Public: Art/Culture/Ideas

Public is a unique interdisciplinary journal that explores contemporary cultural issues. Bridging scholarly and critical studies with artistic practices, the journal provides a forum in which international artists, critics and theorists exchange ideas on topics previously segregated by ideological boundaries.

Public is published by the Public Access Collective, which was founded out of a shared need to be part of a community-based organization that is open to innovative ways for curating the visual arts in the public domain. Working to organize its projects, the group functions mainly in curatorial and research capacities.

The current members of the Public Access Collective are Ken Allan, Lang Baker, Chloë Brushwood-Rose, Nancy Campbell, Christine Davis, Caitlin Fisher, Susan Lord, Janine Marchessault, Dorit Namaan, Deborah Root, and Kathryn Walter.

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Public 37, "Public?" (2008), co-edited by Aleksandra Kaminska, Janine Marchessault and Jason Rovito

Public 37: Public? is an anniversary issue; a celebration of twenty years of critical thinking and creative engagement with the notion of the public—as imaginary relation, politico-juridical construct, and material spatial practice. And yet, as much as it is a time of celebration, an anniversary simultaneously invites pause, the reflection of return. Although we, as editors, sought to honour this impressive history, we similarly wanted to ask whether today, in 2008—7,300 days and 36 issues later—the notion of public, and the journal founded upon it, might just find itself out of date. Thus, with this issue, we have not tried to create a retrospective of the rich ideas that have developed across the various themes and editorial undertakings of the journal (with the important exception of a detailed archive of this history, which appears at the end of this issue), nor have we tried to provide a comprehensive summary of the historical debates surrounding the meaning of the public. Rather, in seeking to capture the journal’s ambition to interrogate and complicate this very terrain, we have replaced the period with the question mark: is public still a useful term with which we can think about culture and politics, art and technology? Does it remain relevant to our efforts to define the political and imagine new forms of intervention, engagement, and interference that may transform the parameters of citizenship, community, and our understandings of democracy? In short: does public mean anything anymore?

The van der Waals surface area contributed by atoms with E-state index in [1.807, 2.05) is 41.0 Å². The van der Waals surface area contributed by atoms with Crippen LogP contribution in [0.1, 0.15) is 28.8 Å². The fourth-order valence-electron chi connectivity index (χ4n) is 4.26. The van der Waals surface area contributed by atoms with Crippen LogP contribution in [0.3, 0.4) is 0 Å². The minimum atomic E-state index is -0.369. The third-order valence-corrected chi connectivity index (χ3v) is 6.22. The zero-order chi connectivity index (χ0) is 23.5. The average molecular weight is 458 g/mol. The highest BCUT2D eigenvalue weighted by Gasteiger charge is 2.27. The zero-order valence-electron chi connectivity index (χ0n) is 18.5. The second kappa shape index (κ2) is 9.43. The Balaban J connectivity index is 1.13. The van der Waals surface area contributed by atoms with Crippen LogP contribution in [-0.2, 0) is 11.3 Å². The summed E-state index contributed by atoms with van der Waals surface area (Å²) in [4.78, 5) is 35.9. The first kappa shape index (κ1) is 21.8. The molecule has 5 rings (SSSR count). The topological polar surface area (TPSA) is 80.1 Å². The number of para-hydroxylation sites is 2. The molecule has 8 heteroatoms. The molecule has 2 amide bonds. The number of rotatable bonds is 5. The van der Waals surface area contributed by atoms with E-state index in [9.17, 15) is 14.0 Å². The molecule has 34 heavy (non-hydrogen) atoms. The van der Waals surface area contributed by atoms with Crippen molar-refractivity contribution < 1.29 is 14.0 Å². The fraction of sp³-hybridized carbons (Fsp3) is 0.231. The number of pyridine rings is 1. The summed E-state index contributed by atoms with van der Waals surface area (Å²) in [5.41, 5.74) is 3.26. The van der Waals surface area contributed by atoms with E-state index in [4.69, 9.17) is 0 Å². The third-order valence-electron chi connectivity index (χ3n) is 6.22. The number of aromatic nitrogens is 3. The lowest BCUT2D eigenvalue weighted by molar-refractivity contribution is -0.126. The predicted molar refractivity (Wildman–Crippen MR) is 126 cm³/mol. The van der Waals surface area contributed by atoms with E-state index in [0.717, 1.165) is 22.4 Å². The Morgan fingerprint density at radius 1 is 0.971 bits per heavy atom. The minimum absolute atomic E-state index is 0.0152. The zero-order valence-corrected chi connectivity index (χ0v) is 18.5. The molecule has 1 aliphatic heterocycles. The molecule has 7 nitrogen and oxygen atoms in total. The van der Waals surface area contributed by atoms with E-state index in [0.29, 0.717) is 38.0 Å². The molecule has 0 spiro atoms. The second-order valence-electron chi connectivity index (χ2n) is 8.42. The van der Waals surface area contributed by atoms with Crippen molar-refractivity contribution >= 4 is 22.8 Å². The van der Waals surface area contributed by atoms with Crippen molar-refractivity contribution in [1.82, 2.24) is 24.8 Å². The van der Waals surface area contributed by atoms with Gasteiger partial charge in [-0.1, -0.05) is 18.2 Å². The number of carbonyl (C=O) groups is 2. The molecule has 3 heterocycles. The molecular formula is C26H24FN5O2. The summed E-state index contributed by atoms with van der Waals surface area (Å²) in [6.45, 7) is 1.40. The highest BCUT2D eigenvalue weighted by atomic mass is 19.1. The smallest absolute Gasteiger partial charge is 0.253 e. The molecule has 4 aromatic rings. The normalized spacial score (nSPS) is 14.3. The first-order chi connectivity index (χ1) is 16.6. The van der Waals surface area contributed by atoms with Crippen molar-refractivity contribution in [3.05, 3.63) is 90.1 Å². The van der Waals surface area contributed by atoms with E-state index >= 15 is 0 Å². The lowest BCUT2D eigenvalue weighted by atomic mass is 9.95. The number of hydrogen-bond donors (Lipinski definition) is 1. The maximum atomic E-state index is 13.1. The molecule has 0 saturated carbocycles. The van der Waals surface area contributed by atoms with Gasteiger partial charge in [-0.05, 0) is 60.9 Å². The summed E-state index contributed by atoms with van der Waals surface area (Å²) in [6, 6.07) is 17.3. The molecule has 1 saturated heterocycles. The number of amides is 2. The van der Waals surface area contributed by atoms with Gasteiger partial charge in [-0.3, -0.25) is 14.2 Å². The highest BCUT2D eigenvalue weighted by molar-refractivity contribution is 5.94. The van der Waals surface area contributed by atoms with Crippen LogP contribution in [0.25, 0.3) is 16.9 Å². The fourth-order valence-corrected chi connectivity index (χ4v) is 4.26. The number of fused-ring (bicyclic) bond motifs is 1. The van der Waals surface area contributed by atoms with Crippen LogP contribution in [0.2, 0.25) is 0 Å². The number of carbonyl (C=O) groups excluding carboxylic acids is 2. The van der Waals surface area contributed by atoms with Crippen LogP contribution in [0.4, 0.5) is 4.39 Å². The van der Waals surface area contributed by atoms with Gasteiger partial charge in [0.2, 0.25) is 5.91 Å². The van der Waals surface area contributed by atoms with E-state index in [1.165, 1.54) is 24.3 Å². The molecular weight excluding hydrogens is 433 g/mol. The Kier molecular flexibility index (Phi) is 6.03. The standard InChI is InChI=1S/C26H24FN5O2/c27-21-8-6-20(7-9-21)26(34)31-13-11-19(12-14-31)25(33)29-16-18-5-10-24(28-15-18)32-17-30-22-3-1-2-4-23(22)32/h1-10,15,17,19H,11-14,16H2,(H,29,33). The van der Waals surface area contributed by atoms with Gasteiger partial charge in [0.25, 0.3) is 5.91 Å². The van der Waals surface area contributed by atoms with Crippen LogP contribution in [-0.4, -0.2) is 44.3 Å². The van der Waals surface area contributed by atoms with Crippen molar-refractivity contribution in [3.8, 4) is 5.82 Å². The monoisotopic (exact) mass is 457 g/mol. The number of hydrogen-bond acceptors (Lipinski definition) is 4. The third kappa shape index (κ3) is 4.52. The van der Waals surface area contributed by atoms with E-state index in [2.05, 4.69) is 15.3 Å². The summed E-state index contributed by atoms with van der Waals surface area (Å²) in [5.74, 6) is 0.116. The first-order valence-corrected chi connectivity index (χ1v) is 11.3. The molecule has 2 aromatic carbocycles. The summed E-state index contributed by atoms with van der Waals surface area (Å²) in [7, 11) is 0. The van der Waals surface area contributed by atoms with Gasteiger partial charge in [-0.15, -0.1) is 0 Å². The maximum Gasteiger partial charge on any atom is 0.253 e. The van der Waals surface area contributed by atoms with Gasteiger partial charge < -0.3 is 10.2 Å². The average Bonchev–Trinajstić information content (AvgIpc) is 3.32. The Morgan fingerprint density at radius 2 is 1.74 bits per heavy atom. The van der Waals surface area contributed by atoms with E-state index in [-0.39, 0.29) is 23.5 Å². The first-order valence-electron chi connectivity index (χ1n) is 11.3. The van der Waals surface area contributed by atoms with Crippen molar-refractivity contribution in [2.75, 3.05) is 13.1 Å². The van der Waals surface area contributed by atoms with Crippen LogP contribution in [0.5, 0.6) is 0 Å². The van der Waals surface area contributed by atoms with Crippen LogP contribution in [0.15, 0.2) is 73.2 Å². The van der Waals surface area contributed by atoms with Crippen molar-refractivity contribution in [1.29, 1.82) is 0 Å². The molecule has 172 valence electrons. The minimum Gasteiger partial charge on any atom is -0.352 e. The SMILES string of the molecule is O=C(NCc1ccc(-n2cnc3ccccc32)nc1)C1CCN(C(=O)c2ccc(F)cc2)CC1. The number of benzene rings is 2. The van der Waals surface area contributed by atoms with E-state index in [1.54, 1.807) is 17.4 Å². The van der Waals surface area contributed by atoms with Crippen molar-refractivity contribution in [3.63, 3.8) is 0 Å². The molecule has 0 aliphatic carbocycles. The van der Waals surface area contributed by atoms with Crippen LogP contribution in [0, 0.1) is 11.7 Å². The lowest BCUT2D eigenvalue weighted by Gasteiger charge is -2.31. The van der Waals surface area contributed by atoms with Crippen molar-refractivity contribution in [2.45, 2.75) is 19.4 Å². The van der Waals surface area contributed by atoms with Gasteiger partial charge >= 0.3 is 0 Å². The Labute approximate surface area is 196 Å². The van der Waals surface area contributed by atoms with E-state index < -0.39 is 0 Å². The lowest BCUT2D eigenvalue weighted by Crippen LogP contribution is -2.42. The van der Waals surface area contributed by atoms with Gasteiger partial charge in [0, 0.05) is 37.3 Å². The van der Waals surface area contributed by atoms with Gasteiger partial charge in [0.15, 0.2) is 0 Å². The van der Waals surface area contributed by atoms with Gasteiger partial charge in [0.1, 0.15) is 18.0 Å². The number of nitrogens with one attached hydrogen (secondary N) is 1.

Articles for download from this issue:

Aleksandra Kaminska, Janine Marchessault, and Jason Rovito, "Introduction"
Aleksandra Kaminska, "Towards an Urban Aesthetics" (Book review of The Aesthetics of Human Environments and Public Intimacy: Architecture and the Visual Arts).
Angela Joosse, Aleksandra Kaminska, and Shana MacDonald, "Collect My Junk"
Jason Rovito, "On the Poetics of Protest"


Public 32, "Urban Interventions" (2005), co-edited by Saara Liinamaa, Janine Marchessault and Karyn Sandlos

Devoted to the idea and practice of urban interventions, Public 32 is tied to Urban Interventions: A Symposium on Art and the City which took place at the Drake Hotel in April 2005. The collection of essays and artists’ projects builds upon the original event to bring together critical theorists, filmmakers, visual artists, architects, and designers who use visual culture to investigate, document, and describe the changing relationships between art, urban environments, and citizenship.